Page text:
After one has been to a few conferences, it becomes easy to tell from the very first moments whether each trip will have been worth it or not. NILE@21 started with Dave Allan’s touching reflection on the past 21 years, followed by two plenary sessions which set the tone for the weekend. On that same Friday evening, Jeremy Harmer got attendees to wonder about the future of ELT, and on Saturday morning Rod Bolitho presented a comprehensive overview of transitions in the life of a teacher. Their words made it clear to me that I would leave Norwich a changed teacher, which was the best outcome for which I could have hoped. The theme of the conference was, after all, ‘transforming teaching’. Mission accomplished.

Rod Bolitho closed his plenary with a quote from John Lennon’s song ‘How?’ – “How can I go forward if I don’t know which way I’m facing?” – and that question stayed in my mind during the talks and workshops I attended during the rest of the day. Indeed, how is it that so many of us teachers go on doing our job in this changing world without properly considering the manner in which our profession is being reshaped every day? It is imperative to acknowledge the fact that teaching is being transformed by forces from within and from outside the classroom. Jeremy Harmer had addressed that issue by mentioning examples of disruptive business models that have already altered the way many of us deal with taxis, hotels and retail shopping. He went on to ask what the future looks like for us, and no one in the auditorium of the University of East Anglia’s Julian Study Centre seemed to have an answer. During the conference, however, we would be presented with a few clues.

Starting with Harmer himself, several presenters discussed the ways technological innovations are creating new possibilities for teachers, and profoundly modifying students’ expectations. That is an inescapable reality, and I see how my workmates and I sometimes have trouble figuring out how to deal with students’ mobile devices in ways that add to the class rather than distract from it. Besides that, a question that becomes increasingly relevant is how to make students want to come to class in the first place when there are now so many websites and applications that promise to give them all they need in order to communicate, without the cumbersomeness of listening to teachers. What kind of difference can we actually make, and how?

As I listened to Tony Prince explain how attitudes can be changed by the way we present information, I was reminded of the transformative power of encouraging students through appropriate feedback. We are able to motivate learners of any age by listening to them, making a true effort to understand their needs, and presenting just enough challenges at every point. Finding the best strategy, however, has never been a simple task, as was made clear in Alan Pulverness’s discussion of methods and of the idea of a post-method pedagogy.

The teacher’s role as someone who can actually open doors to other cultures is the one that has motivated me perhaps more than anything else in my career. In separate sessions, Maria Heron and Claudia Ferradas presented imaginative and stimulating activities which are able to bring the real world into the classroom by means of authentic materials and intercultural approaches. Their approaches echoed a lot of what I learned at the NILE summer course on Advanced Language and Intercultural Awareness I had taken four years before, in which NILE trainer Uwe Pohl helped teachers from seven different countries understand how to go beyond language.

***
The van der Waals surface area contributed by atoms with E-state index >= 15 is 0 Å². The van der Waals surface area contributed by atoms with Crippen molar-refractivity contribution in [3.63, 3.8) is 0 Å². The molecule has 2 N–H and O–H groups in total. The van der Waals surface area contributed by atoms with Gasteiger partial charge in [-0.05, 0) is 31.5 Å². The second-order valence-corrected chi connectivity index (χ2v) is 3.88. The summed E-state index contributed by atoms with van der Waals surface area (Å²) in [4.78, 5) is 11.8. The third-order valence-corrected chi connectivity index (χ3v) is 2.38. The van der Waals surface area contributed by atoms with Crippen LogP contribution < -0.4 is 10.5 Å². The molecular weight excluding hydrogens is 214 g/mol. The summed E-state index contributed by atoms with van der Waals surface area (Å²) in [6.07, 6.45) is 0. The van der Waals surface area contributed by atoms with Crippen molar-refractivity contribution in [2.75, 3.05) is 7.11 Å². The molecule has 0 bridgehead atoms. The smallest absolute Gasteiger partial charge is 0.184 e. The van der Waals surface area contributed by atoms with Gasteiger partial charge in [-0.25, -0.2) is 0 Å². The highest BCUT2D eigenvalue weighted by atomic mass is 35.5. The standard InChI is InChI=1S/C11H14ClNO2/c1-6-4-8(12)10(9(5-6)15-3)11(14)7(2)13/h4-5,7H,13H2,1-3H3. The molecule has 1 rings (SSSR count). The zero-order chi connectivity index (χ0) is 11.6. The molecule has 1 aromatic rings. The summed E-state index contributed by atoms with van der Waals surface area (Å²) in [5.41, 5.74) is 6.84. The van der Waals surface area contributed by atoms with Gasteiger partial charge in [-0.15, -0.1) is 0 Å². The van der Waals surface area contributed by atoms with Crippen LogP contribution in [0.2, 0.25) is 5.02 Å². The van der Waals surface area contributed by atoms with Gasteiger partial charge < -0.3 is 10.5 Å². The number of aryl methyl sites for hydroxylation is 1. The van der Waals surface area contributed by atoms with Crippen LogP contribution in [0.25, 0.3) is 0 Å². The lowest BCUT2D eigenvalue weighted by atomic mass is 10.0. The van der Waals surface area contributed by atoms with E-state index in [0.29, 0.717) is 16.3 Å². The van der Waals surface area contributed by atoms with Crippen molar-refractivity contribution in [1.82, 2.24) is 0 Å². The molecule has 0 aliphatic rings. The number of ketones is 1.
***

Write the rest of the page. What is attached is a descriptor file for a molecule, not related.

That is clearly a key concept, for it does not take a lot for a trained professional to be able to teach students how to speak and write with some degree of success… yet truly effective communication is another matter altogether. That is why it seems to me that teaching should indeed be transformed, as NILE@21 proposed. However, while all the delegates I met at the conference seemed to understand that well, which is hardly surprising for people who made the trip to Norwich, the absence of a modifier in the enunciation of NILE@21’s theme speaks volumes to what the real challenge is. That is because we would not imagine that it is enough to transform our teaching – even if that has to be the starting point. To transform teaching as a whole – to transform what is understood as teaching – is the challenge that lies before us.

That could be why a recurring theme – to which all speakers came back on the final day – was how to reach out to those who are outside our ‘tribe’, those willing to take the necessary time and money to go out and meet teachers from whom they can learn. Having taken advantage of the time off I got because of the summer Olympics to make the trip from Rio to Norwich just to attend the conference, I know how unusual that makes me. It is a pity that that is so, but then all the greater is the responsibility of those who were there to try and spread among our peers what we have learned.

Complaining about the materials that are made available to us and about the efforts of the academic departments of our respective schools is certainly easy enough, but an event such as NILE@21 has the power of reminding us that everything about what we do – teaching – is shaped on a daily basis by the very decisions we make, by whether we choose to embrace this multicultural world and technological innovations that are here to stay.

Teaching should indeed be transformed, and that transformation can only begin from the inside. We can get there by having the humility to listen and the generosity to share. We can do it anywhere in the world, but it is nice to be reminded that there is a safe harbour in lovely Norwich.

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